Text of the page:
The use of statins decreases risk of death due to cardiovascular disease as well as the risk of overall mortality. These days, it seems as if everyone over the age of 60 is on a statin. Multiple studies have shown that statins increase vitamin D levels, which may be a contributing mechanism by which statins decrease mortality.
However for some people statins have a side effect known as myalgia, or muscle pain. Sometimes the statins even cause muscle cells to die, which is called myonecrosis. It has been shown that low levels of vitamin D are associated with these side effects, but is this relationship causal? Do low vitamin D levels cause statin-induced muscle problems or is the same pathological process that leads to muscle problems also lowering vitamin D levels?
In 2012, I answered an email from a woman suffering from these side effects.
Now, a high quality open label controlled trial from the Jewish Hospital of Cincinnati has found vitamin D supplementation dramatically reduces these side effects in statin users:
Khayznikov M, Hemachrandra K, Pandit R, Kumar A, Wang P, Glueck CJ. Statin Intolerance Because of Myalgia, Myositis, Myopathy, or Myonecrosis Can in Most Cases be Safely Resolved by Vitamin D Supplementation. North American Journal of Medical Sciences. 2015;7(3):86-93. doi:10.4103/1947-2714.153919.
The authors studied 146 statin-intolerant patients with 25(OH)D levels below 32 ng/ml, which is important because every well-designed trial involving vitamin D supplementation should recruit patients who are vitamin D deficient to begin with. They treated the patients with either 50,000 IU/week or 100,000 IU/week depending on their baseline levels, but they didn’t specify if they were treated with vitamin D3 or D2. They adjusted the dose during the study to keep patients between healthy levels of 50 to 80 ng/ml, which was excellent because another feature of a well-designed trial is the administration of a large enough dose of vitamin D to bring levels into a range that will elicit a beneficial effect. After six months of treatment, average vitamin D levels rose from 22 ng/ml to 53 ng/ml.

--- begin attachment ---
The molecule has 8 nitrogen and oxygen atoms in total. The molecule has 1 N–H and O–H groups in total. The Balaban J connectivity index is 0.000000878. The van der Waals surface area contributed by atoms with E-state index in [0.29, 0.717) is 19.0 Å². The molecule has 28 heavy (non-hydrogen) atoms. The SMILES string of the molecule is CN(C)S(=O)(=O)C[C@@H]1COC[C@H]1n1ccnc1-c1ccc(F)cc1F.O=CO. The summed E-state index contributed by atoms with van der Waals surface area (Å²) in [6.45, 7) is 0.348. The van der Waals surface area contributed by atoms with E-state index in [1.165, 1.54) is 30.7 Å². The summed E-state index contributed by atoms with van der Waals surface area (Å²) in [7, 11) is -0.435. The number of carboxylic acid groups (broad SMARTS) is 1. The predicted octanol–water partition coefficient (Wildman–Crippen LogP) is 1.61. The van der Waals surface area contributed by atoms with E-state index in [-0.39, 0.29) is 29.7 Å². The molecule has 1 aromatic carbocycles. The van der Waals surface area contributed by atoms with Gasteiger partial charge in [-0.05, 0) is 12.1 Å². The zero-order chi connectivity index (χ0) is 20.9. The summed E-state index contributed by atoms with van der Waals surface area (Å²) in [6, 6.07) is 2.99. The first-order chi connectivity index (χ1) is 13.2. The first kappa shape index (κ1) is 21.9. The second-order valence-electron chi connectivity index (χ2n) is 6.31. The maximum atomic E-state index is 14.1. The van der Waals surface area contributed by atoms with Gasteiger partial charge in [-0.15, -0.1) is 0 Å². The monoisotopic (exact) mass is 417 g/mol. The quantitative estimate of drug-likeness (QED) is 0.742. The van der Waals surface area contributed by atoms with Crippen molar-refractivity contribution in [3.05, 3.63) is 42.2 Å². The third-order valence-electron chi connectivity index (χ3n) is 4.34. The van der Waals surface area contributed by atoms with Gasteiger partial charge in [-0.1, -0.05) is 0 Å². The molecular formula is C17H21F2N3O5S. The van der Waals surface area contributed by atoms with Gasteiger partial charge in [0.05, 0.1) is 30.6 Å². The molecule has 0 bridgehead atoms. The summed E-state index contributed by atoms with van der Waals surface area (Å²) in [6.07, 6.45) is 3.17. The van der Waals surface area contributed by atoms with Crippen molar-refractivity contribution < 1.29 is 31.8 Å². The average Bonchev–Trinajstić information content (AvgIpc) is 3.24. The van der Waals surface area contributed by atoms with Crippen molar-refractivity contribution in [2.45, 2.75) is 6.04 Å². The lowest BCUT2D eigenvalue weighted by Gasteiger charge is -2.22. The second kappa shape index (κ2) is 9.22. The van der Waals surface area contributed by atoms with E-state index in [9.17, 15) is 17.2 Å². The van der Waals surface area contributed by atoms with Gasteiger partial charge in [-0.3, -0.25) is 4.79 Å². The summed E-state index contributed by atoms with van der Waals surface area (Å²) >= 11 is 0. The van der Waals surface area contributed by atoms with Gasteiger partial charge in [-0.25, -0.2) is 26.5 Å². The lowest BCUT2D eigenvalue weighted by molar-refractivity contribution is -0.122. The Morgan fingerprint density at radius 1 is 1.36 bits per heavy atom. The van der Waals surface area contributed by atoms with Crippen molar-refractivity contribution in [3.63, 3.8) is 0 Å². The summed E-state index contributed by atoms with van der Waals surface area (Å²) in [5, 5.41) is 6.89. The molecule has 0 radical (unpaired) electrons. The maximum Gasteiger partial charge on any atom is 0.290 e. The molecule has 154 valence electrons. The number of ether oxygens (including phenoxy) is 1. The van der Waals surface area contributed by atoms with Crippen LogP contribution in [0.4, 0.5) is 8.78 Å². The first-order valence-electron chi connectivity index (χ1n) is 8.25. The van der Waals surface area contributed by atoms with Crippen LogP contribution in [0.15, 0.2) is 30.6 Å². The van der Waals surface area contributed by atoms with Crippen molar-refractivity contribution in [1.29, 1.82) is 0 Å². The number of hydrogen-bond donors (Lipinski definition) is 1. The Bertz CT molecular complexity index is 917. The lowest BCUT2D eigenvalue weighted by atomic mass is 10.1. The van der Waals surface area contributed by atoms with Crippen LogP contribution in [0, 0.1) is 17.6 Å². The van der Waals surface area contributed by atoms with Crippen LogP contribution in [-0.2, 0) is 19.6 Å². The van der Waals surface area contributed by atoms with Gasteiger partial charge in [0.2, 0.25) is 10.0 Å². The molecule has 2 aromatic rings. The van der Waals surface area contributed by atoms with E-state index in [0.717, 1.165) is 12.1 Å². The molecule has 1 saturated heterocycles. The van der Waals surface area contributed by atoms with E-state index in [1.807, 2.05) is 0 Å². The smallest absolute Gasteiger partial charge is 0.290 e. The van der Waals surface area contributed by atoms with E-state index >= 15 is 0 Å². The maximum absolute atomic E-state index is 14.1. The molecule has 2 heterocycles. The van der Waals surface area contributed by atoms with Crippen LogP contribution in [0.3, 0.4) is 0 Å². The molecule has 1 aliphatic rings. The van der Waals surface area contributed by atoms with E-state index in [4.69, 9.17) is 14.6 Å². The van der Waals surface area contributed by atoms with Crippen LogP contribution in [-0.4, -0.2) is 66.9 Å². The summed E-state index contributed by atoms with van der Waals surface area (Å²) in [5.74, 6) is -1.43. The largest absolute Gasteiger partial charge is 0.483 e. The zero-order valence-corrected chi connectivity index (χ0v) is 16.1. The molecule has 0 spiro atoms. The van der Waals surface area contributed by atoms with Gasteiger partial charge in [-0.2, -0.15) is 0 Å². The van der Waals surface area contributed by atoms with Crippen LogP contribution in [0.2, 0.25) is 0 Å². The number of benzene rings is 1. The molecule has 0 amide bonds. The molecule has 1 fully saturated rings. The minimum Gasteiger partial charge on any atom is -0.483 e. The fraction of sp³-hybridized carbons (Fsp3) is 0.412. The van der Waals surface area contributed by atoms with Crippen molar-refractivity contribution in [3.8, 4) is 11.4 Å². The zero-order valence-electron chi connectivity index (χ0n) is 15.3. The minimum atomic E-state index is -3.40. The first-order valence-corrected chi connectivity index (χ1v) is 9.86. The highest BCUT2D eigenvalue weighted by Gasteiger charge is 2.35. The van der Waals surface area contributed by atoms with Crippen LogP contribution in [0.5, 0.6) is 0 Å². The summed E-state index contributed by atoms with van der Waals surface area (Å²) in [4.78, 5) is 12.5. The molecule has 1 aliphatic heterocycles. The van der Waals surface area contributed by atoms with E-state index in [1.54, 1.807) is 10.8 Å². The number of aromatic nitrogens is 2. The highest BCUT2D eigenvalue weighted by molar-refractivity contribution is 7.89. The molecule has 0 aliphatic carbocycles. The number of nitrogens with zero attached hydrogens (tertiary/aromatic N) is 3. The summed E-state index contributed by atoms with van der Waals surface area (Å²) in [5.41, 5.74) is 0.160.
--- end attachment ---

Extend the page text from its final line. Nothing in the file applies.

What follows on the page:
On re-challenge with statins at six months while on vitamin D supplementation, 88% of the previously statin-intolerant patients were now free of statin-induced muscle side effects. As an aside, they found that median low-density lipoprotein cholesterol (LDLC) fell with treatment from the study entry, 167 mg/dL to 90 mg/dL, (P < .0001) at six months.
While this is an uncontrolled study (all patients were treated), it is unlikely that a randomized controlled trial can be conducted as ethics committees would not allow a vitamin D-deficient placebo group to go untreated for the duration of the study. I still stand by the Vitamin D Council’s recommendation to take 5,000 IU/day of vitamin D3 per day with the largest meal of the day (fat helps to increase absorption of vitamin D). And, while you’re at it, spend some time getting safe, sensible sun exposure at solar noon.